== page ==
Okay, let me start with yesterday.
Yesterday, we went to the trash dump by Korah. Apparently they have gotten a lot stricter about who they let into the trash dump, so when we went the first day (Monday), we didn’t get to go. On Tuesday, Sumer (with Project 61) told me that a film crew with Session 7 Media was going into the trash dump on Wednesday, and that if we could make it we could go along.
Well, we made it.
What I am about to write, may get a little graphic, so if your stomachs get queasy, you may not want to read further. I have struggled with how to share our experiences there, because I feel it is so important to honor the people there. I don’t want to exploit their stories and their lives, or romanticize the lives they are leading. There is nothing romantic about this life in the trash dump. It is what it is, and nothing more. I am only sharing what I am about to share because I feel it is important to really know what lies beyond our four walls in the States. I believe it is important to share the story of the beautiful people of Korah, because they are not forgotten. They deserve to be looked in the eyes, and told that they are beautiful. The deserve to be told that they deserve more than what the circumstances are handing them in this moment.
When we pulled up to the trash dump, it was about 3:45pm. The sun was getting a little lower in the sky, and fires were burning in various spots throughout the dump. The smoke rising up into the afternoon sky, overshadowing the acres upon acres of trash, left almost an apocalyptic feel.
We were with other men who had grown up there, but are now a part of Project 61. They are amazing. They were very protective of us, and made sure to lead us in the right spots, so as not to fall into a hole in the midst of the trash. I am in awe of these men. They exude such love, and such care. You immediately feel drawn to them because of the great love they radiate from within.
At first, the smell of the trash didn’t seem very strong. But as we continued to walk along, the trail got more and more difficult to walk, and the smell of every dead and filthy thing, hit our nostrils. The smell mixed with the ash from the burning debris was overwhelming. I have never seen so many bones in my life. Dried up carcasses were strewn throughout, including the remains of dogs and goats. I had unwisely worn my thinly canvassed TOMs this day, and they were not ideal for walking through mounds of carcasses, rotting food, and broken glass.
We eventually made it to an area where new trash was being dumped by various garbage trucks. Since it was a holiday, there were not many people there that day. But those that were there attacked the fresh piles of trash with diligence and expertise.
To my right was a boy lounging on the ground, as if he were just relaxing on a pleasant sunny afternoon. To look at him just in the position and calm he was in, you would never think he was lying in a pile of trash. A moment later, he reached over and found half of a goat skull, with skin and meat still attached to it. I watched him scrape the meat off with a jagged rock her found, investigating it to see if it was edible. In the end, he threw it to the side, and continued to lounge.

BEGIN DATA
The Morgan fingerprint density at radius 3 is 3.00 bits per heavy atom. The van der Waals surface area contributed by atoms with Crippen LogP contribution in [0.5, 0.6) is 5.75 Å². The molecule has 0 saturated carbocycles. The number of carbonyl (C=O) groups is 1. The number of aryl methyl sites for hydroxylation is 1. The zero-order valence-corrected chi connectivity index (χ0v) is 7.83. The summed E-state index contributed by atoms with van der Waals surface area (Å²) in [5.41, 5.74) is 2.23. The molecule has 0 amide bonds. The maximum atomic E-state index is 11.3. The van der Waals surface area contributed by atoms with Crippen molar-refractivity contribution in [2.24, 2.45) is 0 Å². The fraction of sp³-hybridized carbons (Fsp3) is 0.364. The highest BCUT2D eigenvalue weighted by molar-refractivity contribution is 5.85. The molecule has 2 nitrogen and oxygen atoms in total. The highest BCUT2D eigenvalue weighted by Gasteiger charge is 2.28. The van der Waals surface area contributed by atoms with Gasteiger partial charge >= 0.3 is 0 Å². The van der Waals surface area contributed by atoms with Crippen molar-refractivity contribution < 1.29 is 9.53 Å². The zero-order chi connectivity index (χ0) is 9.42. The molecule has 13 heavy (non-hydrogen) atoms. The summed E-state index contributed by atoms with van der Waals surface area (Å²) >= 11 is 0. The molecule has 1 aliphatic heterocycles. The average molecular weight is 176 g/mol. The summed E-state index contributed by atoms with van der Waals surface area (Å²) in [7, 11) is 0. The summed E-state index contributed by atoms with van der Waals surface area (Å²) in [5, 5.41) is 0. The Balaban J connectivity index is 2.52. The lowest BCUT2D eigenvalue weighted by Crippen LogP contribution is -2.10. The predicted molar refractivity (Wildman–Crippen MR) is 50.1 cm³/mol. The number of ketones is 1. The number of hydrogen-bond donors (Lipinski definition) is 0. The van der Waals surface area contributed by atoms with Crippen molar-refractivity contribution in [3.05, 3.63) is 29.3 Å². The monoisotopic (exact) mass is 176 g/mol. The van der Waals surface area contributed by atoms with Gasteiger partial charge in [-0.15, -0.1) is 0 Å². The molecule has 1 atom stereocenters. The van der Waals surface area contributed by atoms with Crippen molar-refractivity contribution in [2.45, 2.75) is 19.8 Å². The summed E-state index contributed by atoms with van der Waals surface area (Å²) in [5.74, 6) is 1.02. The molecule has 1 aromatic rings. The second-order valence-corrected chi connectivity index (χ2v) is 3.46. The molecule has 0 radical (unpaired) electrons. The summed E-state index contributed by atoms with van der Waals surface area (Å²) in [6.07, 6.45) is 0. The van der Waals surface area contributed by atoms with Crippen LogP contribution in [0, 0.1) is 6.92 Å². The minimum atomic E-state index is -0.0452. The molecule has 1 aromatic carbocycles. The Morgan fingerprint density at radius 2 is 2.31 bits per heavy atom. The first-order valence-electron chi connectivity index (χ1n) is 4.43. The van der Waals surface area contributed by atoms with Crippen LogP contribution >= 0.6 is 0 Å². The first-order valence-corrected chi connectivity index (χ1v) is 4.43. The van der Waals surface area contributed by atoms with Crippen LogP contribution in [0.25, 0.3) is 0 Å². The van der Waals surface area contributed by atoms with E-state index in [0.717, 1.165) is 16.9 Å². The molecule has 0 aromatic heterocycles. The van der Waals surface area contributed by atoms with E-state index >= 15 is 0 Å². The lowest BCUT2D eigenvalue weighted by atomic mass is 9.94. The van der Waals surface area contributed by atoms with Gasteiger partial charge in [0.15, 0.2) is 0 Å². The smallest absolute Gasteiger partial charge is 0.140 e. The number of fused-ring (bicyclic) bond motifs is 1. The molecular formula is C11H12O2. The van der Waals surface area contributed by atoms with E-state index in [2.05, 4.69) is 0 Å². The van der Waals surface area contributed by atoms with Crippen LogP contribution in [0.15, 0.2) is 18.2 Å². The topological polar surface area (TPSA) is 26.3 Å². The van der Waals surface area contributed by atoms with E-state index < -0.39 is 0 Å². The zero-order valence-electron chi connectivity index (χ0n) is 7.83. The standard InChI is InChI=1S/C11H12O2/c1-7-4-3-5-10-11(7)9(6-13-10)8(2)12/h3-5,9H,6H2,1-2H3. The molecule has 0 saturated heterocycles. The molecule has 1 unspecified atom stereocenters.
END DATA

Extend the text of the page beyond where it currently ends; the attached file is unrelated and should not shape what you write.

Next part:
Several young men sat over several yards away, smoking cigarettes, and laughing at one another….perhaps laughing at us. It was hard not to feel like we were invading and intrusive of their space. I didn’t want them to feel that we were gaining from their unfortunate circumstances. I didn’t want them to feel like they were some kind of tourist attraction either. I wanted them to know how respected they were, and how much they were cared about. Unfortunately, I had no opportunity to speak with any of them that day. I hope to soon, though.
Over the new piles of trash, mainly women and children searched for anything of value…perhaps for recyalables they could sell, or food they eat. In the mix of it all were dogs. Dogs were everywhere. They were scavenging for food themselves. Random dog fights broke out throughout the entire half hour or so we were there.
The people here are beautiful. Even in the midst of the filth and decay I saw beauty. I could see what God had intended these people for, and it is much greater than this.
It was a surreal experience. It is hard to fathom that there is life like this. It is hard to believe that any human being could be stuck in such a place. Our driver, Solomon, had never been to this part of town. I asked him how he felt about it, and he told me that he was glad to see it and to know this life existed. He also said that the city of Korah reminded him of Kenya….I don’t know what he has seen of Kenya, but apparently shanties and huts remind him of it. I found it odd that even an Ethiopian was surprised by what he saw in Korah, within his own country.
Our time in the trash dump has been eye-opening and life changing. It is something we will not soon forget.
(this photo credit to Cara Dee Photography)